PC Hardware

Lesson 3: Choosing and Troubleshooting Display Systems

Matching the components of the display system to the needs of the computer owner is critical to user satisfaction when upgrading or purchasing a system. Knowing the basic steps to troubleshooting a display is key to effecting a quick repair when a component fails to operate properly. This lesson sets out the basic steps to follow in selecting the right class of display hardware for a client, proper care, and troubleshooting common problems.

After this lesson, you will be able to:
  • Understand the basic criteria used to advise a customer about display-system options.

  • Troubleshoot common display problems.

Estimated lesson time: 10 minutes

Helping a user pick the right display is relatively simple, despite the variety of monitors and adapters on the market.

The display is the part of the system the user interacts with and "sees" the most, and is a major factor in overall performance. Within limits, the buyer needs to get the best display possible.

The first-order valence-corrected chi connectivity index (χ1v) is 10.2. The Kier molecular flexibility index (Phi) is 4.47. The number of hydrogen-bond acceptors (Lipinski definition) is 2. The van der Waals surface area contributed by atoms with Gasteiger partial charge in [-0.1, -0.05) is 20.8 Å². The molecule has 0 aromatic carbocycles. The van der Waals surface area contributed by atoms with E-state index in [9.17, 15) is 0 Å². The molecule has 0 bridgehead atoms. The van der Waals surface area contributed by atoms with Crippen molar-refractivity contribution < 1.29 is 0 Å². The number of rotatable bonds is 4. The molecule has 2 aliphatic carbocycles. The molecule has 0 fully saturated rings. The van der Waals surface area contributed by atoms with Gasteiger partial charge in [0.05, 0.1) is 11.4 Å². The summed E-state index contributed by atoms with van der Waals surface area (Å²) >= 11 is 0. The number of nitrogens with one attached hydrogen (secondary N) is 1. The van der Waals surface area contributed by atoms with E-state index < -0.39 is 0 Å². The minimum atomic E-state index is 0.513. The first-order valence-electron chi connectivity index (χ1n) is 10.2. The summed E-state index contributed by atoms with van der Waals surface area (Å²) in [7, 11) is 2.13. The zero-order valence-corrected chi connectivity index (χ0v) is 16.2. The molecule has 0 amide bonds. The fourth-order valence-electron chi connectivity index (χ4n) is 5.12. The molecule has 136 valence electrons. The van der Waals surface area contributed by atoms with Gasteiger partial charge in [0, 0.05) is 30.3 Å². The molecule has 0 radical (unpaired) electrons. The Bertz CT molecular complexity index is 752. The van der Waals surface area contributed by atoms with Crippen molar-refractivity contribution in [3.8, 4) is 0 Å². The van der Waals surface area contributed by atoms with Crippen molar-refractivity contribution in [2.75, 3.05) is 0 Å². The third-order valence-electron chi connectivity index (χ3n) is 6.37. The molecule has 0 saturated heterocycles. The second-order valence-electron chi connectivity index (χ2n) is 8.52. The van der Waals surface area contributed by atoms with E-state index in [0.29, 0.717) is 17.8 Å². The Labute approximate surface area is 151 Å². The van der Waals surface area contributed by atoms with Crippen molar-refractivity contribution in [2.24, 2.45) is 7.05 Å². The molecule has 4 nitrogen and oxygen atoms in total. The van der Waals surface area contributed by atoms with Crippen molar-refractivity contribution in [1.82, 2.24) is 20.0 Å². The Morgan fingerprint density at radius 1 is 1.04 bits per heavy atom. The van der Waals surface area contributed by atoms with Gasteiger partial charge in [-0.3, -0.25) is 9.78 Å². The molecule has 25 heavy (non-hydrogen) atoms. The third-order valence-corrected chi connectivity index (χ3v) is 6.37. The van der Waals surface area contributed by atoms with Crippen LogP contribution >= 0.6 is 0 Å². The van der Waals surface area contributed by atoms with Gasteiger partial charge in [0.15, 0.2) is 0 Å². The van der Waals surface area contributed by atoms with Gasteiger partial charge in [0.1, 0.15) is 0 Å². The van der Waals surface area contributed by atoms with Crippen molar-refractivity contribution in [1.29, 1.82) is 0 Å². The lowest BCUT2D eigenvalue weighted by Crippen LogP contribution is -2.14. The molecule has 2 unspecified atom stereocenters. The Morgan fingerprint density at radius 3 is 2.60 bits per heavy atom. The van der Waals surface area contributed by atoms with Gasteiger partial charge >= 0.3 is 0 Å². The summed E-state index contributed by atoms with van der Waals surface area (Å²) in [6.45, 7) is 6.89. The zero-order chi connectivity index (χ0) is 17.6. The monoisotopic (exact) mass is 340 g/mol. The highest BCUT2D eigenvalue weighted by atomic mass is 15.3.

The CRT size determines the maximum viewable area. For users who will work in only one program at a time, or who don't need high-resolution, a basic monitor should suffice. Graphics intensive applications and multitasking call for larger monitors with faster refresh rates, and display cards to match.

Users who will be using graphics-intensive applications designed for drawing and painting or for CAD and games, will prefer a fast graphics adapter, usually with VRAM or WRAM and high resolution and refresh rates.

Multimedia systems can benefit from cards that offer TV out (usually in the form of an RCA jack that lets the signal be displayed on a regular TV set using the NSTC format), TV tuner, and hardware DVD acceleration.

The usual trade-offs between cost and performance apply, but less than in the days of $3,000 high-end cards. Today, a user can purchase a fast, high-quality adapter for $250 to $300, and can purchase acceptable speed with true-color display for $150 without the extras and expensive memory types.

In recommending a display system, start with your customers' needs, followed by their preferences, and match the two as closely as possible to the available budget. Keep in mind that the display adapter is only part of the equation. Cost can be contained by using a smaller monitor or by accepting slower refresh rates. Cutting the cost excessively can leave clients with a display that does not support the tasks they perform, or that might lead to user eyestrain from the flicker that occurs at slower-than-acceptable refresh rates for the selected resolution.